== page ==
That old man rocks! To witness him in action is to celebrate the life of a man who could find awe and wonder and mystery in anything. Julius Sumner Miller is a Short Duration Personal Savior and if he hasn't yet been made a SubGenius Saint, he should be. I wonder how I go about doing that?
posted by ZachsMind at 8:45 PM on December 5, 2007 [1 favorite]

posted by nola at 8:46 PM on December 5, 2007

Chocolate is energy.
posted by Wolof at 8:47 PM on December 5, 2007

Man, I'd much rather people did play lists then put 900 links into their FPPs.
posted by delmoi at 9:00 PM on December 5, 2007 [1 favorite]

I want to do that again. Cause I like it!
posted by Andrew Brinton at 9:01 PM on December 5, 2007

Bleh, the "that's so terrific I'm going to do it again !" video perpetuates the Bernoulli airplane wing urban legend. In fact, the lower pressure on top of the wing is not enough to actually lift the plane into the air (Unless it's going very fast)
posted by delmoi at 9:14 PM on December 5, 2007 [2 favorites]

In one of the Physics lectur theatre foyers where I went to University, there is a wooden profile of Einstein. The workman ship could be best described as average.

The creator? Professor Julius Sumner Miller.

Funny on sooo many levels. Growing up at just the right time to see his oddball Cadbury adverts helped. His quotes were part of the lexicon of Oz children in the 80s.
posted by uncanny hengeman at 9:18 PM on December 5, 2007 [2 favorites]

"One hundred and twenty geniuses!" How have I never heard of this man before? He's a shoo-in for my personal canon.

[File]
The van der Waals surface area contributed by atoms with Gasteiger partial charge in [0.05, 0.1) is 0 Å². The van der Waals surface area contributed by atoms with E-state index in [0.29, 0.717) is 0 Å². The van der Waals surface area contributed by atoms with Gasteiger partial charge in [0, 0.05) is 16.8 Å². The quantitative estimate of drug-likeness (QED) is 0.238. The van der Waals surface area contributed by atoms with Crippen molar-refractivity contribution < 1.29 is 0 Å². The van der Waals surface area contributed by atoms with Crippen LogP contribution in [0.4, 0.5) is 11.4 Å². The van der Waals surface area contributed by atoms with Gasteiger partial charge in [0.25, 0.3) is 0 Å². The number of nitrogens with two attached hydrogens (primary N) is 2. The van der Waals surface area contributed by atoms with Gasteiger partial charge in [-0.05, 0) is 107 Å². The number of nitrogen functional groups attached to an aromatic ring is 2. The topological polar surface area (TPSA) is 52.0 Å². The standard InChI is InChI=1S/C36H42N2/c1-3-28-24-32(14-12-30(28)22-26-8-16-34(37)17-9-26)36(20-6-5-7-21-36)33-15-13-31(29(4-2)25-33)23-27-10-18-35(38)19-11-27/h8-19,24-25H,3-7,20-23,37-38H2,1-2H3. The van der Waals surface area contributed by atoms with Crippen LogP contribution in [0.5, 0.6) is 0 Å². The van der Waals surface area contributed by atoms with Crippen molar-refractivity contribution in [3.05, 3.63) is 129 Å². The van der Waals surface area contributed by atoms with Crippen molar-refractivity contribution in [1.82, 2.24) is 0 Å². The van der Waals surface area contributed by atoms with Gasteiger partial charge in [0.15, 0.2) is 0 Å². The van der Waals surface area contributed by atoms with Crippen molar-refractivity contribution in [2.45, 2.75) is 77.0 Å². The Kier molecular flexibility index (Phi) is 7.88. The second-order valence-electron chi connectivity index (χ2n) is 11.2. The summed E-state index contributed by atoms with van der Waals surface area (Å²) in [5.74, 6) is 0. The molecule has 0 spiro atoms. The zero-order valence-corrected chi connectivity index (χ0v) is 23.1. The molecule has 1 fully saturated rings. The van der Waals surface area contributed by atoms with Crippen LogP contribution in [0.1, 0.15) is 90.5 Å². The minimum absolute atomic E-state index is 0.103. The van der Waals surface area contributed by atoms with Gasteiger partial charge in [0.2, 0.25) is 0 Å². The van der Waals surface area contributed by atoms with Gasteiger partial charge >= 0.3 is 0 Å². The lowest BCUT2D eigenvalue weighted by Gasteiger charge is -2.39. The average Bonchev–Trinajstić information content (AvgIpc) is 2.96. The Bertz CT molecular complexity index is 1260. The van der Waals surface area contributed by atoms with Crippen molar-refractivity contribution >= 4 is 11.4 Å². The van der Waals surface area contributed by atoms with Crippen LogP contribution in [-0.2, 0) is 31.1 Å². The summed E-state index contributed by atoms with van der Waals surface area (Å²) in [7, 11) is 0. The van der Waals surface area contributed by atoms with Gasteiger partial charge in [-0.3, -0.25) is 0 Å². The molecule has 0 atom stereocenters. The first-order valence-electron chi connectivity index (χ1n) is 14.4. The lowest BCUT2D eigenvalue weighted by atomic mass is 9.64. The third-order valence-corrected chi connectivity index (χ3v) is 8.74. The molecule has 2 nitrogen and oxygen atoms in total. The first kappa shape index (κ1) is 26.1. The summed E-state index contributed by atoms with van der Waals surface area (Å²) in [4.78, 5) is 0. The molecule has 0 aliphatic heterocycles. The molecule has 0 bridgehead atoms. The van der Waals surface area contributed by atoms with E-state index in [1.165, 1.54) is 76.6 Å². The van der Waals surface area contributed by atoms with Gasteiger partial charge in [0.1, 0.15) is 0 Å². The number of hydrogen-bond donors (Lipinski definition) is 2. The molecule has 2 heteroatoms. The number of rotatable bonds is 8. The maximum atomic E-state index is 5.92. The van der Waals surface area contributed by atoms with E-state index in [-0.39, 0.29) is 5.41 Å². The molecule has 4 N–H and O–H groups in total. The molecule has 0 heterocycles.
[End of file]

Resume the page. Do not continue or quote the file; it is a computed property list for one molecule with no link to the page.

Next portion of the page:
posted by phooky at 9:28 PM on December 5, 2007

Hey! Mini AskMe time!

Can someone link a video (with timecode too plz) of him saying "sucCESS!!"?
posted by blenderfish at 9:31 PM on December 5, 2007

This is very cool. I'm bookmarking this so I can show it to my son tomorrow. Thanks, BartFargo.
posted by amyms at 9:42 PM on December 5, 2007

I liked it so much I'm going to watch it again! Maybe 3 or even 4 times!
posted by The Light Fantastic at 10:14 PM on December 5, 2007

This is great, thanks so much.

Links to playlists on youtube are just so much fucking better than long strings of individual youtube links.
posted by Rumple at 10:35 PM on December 5, 2007

I never noticed it at the time but apparently the good professor only owned one shirt.
posted by well_balanced at 11:10 PM on December 5, 2007

Physics is pants!

And so is this guy.
posted by aftermarketradio at 11:18 PM on December 5, 2007

Thanks for this! Prof Miller is an absolute delight!
(Altho' I'm getting disconcerting hits of Garry Marshall and Kate Hepburn off his delivery)
posted by maryh at 11:38 PM on December 5, 2007 [1 favorite]

More food for me and my physics hungry girlfriend (she's a physics teacher) - thanks!
posted by algreer at 4:29 AM on December 6, 2007

Back in the days when TV was an adjunct to real education ("you can read about them in your books") and you didn't need to comb your hair or be conventionally sane to be on TV. Great stuff.
posted by DU at 4:39 AM on December 6, 2007 [3 favorites]

That's terrific! That's fantastic!!

Thanks for this post—and thanks, delmoi, for that very enlightening "urban legend" link, though I don't think it's fair to blame Professor Miller for getting it wrong when so many great scientists did as well. (And people like that 6th grade science teacher should be flogged and not allowed near schools.)
posted by languagehat at 5:32 AM on December 6, 2007